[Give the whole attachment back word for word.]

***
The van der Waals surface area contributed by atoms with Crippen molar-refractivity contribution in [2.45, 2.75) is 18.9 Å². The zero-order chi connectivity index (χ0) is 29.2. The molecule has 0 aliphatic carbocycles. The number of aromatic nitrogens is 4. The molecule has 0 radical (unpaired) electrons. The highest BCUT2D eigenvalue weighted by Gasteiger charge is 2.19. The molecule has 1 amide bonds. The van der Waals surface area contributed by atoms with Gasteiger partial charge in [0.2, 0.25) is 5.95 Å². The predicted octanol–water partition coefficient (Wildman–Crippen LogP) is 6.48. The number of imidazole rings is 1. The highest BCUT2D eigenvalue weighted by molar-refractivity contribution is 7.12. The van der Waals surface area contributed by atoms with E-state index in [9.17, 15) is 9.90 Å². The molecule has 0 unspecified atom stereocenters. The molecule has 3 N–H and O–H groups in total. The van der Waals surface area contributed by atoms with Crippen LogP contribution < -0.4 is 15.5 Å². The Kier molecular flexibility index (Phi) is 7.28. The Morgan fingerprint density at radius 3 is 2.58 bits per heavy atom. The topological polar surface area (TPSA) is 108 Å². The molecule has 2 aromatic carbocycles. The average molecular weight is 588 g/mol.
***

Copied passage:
The van der Waals surface area contributed by atoms with Crippen molar-refractivity contribution in [2.45, 2.75) is 18.9 Å². The zero-order chi connectivity index (χ0) is 29.2. The molecule has 0 aliphatic carbocycles. The number of aromatic nitrogens is 4. The molecule has 0 radical (unpaired) electrons. The highest BCUT2D eigenvalue weighted by Gasteiger charge is 2.19. The molecule has 1 amide bonds. The van der Waals surface area contributed by atoms with Gasteiger partial charge in [0.2, 0.25) is 5.95 Å². The predicted octanol–water partition coefficient (Wildman–Crippen LogP) is 6.48. The number of imidazole rings is 1. The highest BCUT2D eigenvalue weighted by molar-refractivity contribution is 7.12. The van der Waals surface area contributed by atoms with E-state index in [9.17, 15) is 9.90 Å². The molecule has 0 unspecified atom stereocenters. The molecule has 3 N–H and O–H groups in total. The van der Waals surface area contributed by atoms with Crippen LogP contribution < -0.4 is 15.5 Å². The Kier molecular flexibility index (Phi) is 7.28. The Morgan fingerprint density at radius 3 is 2.58 bits per heavy atom. The topological polar surface area (TPSA) is 108 Å². The molecule has 2 aromatic carbocycles. The average molecular weight is 588 g/mol.